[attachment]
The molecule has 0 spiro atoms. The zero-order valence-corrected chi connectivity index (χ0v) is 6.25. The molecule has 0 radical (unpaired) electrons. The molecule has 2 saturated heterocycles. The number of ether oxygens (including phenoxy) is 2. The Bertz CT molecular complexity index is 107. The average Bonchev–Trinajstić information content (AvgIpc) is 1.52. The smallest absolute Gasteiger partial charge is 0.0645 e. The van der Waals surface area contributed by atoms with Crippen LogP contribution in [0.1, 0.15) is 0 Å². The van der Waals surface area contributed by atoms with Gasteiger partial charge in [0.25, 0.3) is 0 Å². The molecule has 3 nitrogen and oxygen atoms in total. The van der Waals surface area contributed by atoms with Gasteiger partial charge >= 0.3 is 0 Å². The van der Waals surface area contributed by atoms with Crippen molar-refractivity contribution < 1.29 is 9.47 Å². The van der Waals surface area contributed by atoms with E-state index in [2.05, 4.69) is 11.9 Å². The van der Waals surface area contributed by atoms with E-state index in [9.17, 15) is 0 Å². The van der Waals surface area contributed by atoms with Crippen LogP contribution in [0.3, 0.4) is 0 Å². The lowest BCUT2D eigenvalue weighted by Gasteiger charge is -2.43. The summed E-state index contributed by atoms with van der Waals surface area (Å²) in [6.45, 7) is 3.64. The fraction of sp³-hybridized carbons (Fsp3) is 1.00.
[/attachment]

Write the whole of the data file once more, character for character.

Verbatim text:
The molecule has 0 spiro atoms. The zero-order valence-corrected chi connectivity index (χ0v) is 6.25. The molecule has 0 radical (unpaired) electrons. The molecule has 2 saturated heterocycles. The number of ether oxygens (including phenoxy) is 2. The Bertz CT molecular complexity index is 107. The average Bonchev–Trinajstić information content (AvgIpc) is 1.52. The smallest absolute Gasteiger partial charge is 0.0645 e. The van der Waals surface area contributed by atoms with Crippen LogP contribution in [0.1, 0.15) is 0 Å². The van der Waals surface area contributed by atoms with Gasteiger partial charge in [0.25, 0.3) is 0 Å². The molecule has 3 nitrogen and oxygen atoms in total. The van der Waals surface area contributed by atoms with Gasteiger partial charge >= 0.3 is 0 Å². The van der Waals surface area contributed by atoms with Crippen molar-refractivity contribution < 1.29 is 9.47 Å². The van der Waals surface area contributed by atoms with E-state index in [2.05, 4.69) is 11.9 Å². The van der Waals surface area contributed by atoms with E-state index in [9.17, 15) is 0 Å². The van der Waals surface area contributed by atoms with Crippen LogP contribution in [0.3, 0.4) is 0 Å². The lowest BCUT2D eigenvalue weighted by Gasteiger charge is -2.43. The summed E-state index contributed by atoms with van der Waals surface area (Å²) in [6.45, 7) is 3.64. The fraction of sp³-hybridized carbons (Fsp3) is 1.00.